from Also in April
The year still young. I'm seized by a boisterous mood,
rainwater vat rhymes with sunshine in March
warming my back
and drying the moss-covered stone bench —
This springtime too will bring me by the by
plenty of quiet work round the garden.
Patience, Rainer, patience.
Not wanting to be part of it sometimes
making off into the underwood
past many a silly cow —
Then, lying in the elder shade, timeless,
not giving a damn
if one and one are three.
Surely the summer has other names
not just summer.
For instance Olea, a name
combining corn yellow, rye red,
meadow and forest green
To write a poem
for instance late autumn
empty snail shell cobwebs
something falling silently
amid the whispers of the trees.
Free time working time dinner time
and the time to sleep —
The fast trains the slow trains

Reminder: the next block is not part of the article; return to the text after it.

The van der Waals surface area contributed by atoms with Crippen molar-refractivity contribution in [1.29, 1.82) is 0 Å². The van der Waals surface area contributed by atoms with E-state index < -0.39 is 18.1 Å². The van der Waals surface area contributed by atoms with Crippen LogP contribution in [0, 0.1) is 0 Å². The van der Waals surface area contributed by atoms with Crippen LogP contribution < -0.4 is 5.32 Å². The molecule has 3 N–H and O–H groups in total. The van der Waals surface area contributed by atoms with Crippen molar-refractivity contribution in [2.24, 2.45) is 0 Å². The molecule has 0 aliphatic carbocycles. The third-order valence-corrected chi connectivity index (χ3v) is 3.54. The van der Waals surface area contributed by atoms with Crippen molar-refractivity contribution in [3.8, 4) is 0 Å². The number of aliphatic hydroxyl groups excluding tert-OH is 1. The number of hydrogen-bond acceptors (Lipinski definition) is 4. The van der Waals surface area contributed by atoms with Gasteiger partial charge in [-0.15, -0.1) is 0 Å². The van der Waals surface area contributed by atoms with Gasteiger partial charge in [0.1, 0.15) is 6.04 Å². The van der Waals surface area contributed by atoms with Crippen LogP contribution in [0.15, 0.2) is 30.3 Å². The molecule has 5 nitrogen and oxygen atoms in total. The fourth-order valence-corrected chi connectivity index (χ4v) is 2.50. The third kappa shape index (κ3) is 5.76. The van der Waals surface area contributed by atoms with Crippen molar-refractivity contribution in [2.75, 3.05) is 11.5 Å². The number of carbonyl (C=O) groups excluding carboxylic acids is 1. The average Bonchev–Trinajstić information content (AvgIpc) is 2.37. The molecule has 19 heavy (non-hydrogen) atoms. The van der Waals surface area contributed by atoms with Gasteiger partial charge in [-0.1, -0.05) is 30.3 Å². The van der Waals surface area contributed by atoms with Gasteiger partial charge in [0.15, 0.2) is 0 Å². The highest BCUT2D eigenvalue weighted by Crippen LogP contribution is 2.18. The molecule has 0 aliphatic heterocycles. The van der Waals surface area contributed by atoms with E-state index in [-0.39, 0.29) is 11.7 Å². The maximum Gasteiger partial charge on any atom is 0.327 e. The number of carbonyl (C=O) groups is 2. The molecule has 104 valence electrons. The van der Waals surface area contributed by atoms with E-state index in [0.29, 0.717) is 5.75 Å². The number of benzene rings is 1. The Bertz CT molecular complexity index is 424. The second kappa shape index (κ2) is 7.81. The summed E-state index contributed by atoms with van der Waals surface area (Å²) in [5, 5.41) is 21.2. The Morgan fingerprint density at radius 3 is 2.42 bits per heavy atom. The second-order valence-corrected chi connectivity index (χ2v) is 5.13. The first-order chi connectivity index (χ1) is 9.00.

the coming and the going —
Early November and yet it seems
I heard the cuckoo just a little while ago.
A postcard from the Caribbean
taken out of the letter box —
oh well, Caribbean,
while I — all blessings come from heaven above —
have a white Black Forest in front of me.
Ten degrees below zero
and again a hearty
sneeze into the handkerchief
wiping my watering eyes
and skipping and hopping
until the ice puddle cracks
and a delicate spinet rings
persistently in my ears —
Never put to paper and yet unforgotten
the soft light of the gas lamps in the evening
the snowball fights won and lost
the downhill races on the wooden sledge
the roast hot chestnuts
in the newspaper cone
and the Hoorays in thoughtless songs.
Beauty of our childhood years, they won't come back.
translated by Esther Kinsky
Seagull Books, 2021
Rainer Brambach (1917-1983) grew up in Basel and left
school at the age of 14 to become a manual laborer.
He spent much of the Second World War in prison and
labor camps, an experience which greatly influenced his writing.
Recognition and awards notwithstanding, he remained an
outsider in the literary world and lived for many years in poverty.